The trail to the campsite was not long but not easy either. We had to climb up and down on a steep, rocky and slippery mountain covered with a rainforest. We were forced to go very slow due to the group pace and feed thousands of mosquitos on the way. Not even the strongest repellents could save us. The only comforting thought was that 7 pm all mosquitos would be gone. They only bite during the day.
Our jungle campsite wasn’t as wild as we would expect it to be. It had a big cover over a row of tents and a big kitchen with tables, also with a tent roof. They build such stationary campsites that they use during the season to make less impact on the wild nature of the park. As we still had some time left before the dinner would be served, our guide kicked our buts to go and try the equipment for tomorrow as well as have a quick swim in the entrance of Hong Va cave. On a second day we wouldn’t have to swim in deep water so no more life vests, but we would have to wear harnesses during all the time in the cave as there would be some sections requiring fairly steep climbing.
A try out of the harnesses and the cave went perfectly well. We could finally change our clothes to dry and light shorts/t-shirts and prepare ourselves for the dinner. We spent the evening chatting, eating, drinking rice wine and playing card games until it was time to rest. Before the evening was over we were warned that if the heavy rain falls at night the water level might go up and we might need to cancel the second part of the expedition, but the sky was clear so we went to our tents calm about tomorrow.
An alien planet
I woke up at night from the sound of a rain. Oh no… No more cancelations, please… During the breakfast we all were a bit tense and confused, not knowing if our expedition to the second cave would actually happen. By the time we finished eating, our guide came over to finally explain the situation. The rain raised the water level in the cave but it was still fairly ok. We were hurried to get ready and start the hike earlier than planned as the water level would keep raising. He also explained that some of the men would stay to monitor flooding of the cave and go warn us if we need to turn back. Safety first.
A bit tense we went down to the cave and started exploring its beauty. Hang Va cave is famous for its unique cone formations which look like eggs of aliens that are about to hatch… Unfortunately, at the end of the dry season there wasn’t much water inside where these cones are being formed. Only in one small part of the cave we could see how they look like half submerged in the water – spectacular.
We hurried up today a bit more and didn’t stop so much for photography. We wanted to see the rest of the cave while it was still safe. In Hang Va we had to walk a lot in the water and we could swim in some parts for our own pleasure too. The most outstanding part of this all caving expedition was walking along an underground river passage. It seemed we were in another planet, in some kind of unfamiliar world and we were the first humans to explore it! The good thing about visiting this cave with the rain is that you also get to see underground waterfalls that are not present on a dry day. They were SO awesome. Simply gorgeous…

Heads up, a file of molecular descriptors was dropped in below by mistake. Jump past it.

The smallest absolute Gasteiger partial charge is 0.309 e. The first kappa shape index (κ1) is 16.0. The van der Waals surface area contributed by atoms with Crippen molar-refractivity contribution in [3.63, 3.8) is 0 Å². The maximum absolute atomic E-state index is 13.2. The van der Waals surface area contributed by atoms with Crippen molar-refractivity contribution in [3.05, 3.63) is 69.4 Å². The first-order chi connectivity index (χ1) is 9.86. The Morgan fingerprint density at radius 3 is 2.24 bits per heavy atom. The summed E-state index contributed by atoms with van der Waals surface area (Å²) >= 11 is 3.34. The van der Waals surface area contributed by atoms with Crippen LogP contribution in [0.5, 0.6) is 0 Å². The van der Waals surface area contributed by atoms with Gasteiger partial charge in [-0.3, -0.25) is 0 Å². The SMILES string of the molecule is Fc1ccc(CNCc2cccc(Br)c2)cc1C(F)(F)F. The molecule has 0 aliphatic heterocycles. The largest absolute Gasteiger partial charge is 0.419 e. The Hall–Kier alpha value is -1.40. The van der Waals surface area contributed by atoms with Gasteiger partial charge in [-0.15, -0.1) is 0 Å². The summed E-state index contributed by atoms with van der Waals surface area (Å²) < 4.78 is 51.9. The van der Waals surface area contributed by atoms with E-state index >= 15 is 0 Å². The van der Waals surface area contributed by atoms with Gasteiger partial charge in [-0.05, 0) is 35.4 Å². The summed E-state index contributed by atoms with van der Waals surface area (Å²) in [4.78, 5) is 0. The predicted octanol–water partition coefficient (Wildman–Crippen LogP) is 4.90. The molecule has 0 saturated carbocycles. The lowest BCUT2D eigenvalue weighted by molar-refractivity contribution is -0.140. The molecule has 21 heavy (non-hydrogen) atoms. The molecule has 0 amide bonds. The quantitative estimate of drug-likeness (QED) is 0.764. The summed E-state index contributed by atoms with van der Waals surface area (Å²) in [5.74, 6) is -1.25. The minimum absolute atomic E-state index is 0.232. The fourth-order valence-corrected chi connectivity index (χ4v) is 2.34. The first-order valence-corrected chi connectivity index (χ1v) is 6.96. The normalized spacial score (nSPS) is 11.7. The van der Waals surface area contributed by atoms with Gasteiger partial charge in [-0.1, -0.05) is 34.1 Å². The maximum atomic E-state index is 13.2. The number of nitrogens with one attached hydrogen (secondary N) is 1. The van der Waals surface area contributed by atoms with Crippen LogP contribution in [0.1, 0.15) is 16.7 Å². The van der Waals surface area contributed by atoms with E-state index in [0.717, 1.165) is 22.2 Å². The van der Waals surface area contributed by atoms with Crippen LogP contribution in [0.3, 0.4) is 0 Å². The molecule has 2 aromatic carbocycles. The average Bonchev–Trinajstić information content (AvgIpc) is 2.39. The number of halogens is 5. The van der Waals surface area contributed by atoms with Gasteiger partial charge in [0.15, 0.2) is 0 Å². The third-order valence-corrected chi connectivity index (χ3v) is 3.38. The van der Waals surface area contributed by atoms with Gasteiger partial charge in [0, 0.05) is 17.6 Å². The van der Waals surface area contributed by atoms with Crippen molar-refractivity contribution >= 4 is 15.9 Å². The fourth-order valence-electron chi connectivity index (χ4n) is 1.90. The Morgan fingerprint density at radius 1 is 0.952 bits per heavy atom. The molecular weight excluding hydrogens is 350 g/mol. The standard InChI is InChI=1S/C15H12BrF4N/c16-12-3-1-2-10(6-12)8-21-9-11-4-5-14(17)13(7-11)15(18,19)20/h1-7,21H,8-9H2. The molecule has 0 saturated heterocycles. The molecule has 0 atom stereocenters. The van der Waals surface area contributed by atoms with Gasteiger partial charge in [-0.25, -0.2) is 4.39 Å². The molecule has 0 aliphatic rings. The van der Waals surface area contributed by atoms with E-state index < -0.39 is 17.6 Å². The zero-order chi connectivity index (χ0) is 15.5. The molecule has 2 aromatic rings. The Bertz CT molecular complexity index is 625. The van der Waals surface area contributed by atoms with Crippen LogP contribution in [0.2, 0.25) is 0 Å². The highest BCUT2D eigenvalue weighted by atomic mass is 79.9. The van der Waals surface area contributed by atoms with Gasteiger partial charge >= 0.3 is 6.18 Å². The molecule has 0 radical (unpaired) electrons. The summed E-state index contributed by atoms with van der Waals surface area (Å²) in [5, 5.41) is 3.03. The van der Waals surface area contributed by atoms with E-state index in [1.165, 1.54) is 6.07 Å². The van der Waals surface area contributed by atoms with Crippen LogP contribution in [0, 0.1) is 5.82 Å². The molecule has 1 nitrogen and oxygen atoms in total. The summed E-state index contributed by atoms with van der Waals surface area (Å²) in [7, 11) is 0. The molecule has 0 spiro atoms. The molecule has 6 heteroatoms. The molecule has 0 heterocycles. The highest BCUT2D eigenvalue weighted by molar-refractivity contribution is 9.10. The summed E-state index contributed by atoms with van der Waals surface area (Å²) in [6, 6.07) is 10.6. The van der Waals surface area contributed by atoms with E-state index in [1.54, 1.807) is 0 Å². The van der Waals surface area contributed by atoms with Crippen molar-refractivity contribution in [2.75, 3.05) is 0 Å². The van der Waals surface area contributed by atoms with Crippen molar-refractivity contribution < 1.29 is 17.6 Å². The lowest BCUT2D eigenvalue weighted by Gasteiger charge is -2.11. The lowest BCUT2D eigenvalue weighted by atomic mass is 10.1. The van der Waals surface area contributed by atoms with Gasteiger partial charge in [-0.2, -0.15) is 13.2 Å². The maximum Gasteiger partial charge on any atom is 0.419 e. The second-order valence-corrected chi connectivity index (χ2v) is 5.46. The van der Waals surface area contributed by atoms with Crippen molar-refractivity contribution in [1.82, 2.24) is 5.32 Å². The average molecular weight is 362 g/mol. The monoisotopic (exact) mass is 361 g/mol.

The water level didn’t go up too high and we could walk back a bit calmer, with a few stops to admire the cave and take some more photos. In general, all the hike wasn’t very difficult. We didn’t walk many km so the physical strength or stamina was not really needed for this hike. More than strength we needed climbing skills in rocky terrains and very good balance. The rocks in this area were very sharp and any fall could end up with a big cut. Climbing out from Hang Va cave Pedro slipped on one of them and ended up ruining his shoes and cutting some clothes (thankfully they protected the flesh). It is definitely not a hike you could do on your own, unless you have adequate experience in caving and all the required permissions.
After exiting the cave we had lunch in our campsite, quickly packed our things back and finished the hike with another short jungle trek. We had to go the easier and shorter way, skipping the river crossing that was planned originally because of weather conditions again. Weather was really influencing our adventure, so we asked our guide when is the best time to come over for caving expeditions, so that we would know next time. Apparently, it’s April and May, when heavy rains are not expected and the temperatures are still fairly mild. We were so impressed with caving that we put in our Wishlist the largest cave in the world, Son Doong, and hope to come back someday for new adventures.
We were back in Phong Nha fairly early and still had time to have a shower and go for a walk last time through the village. Our host from Tien’s Cozy Homestay had another fun surprise waiting of us – an official photo from the wedding we saw couple of day ago. The photo reached her though social networks. Apparently we were famous for a day!
Later in the evening we jumped on our cosmic night bus that would take us to Hoi An for the ultimate part of our Vietnam exploration.
Our trails in Phong Nha (as always, click on the picture for more detailed information):
A boat trip to the caves:
Paradise cave exploration:
Botanical garden trek:
“Deep in the jungle”: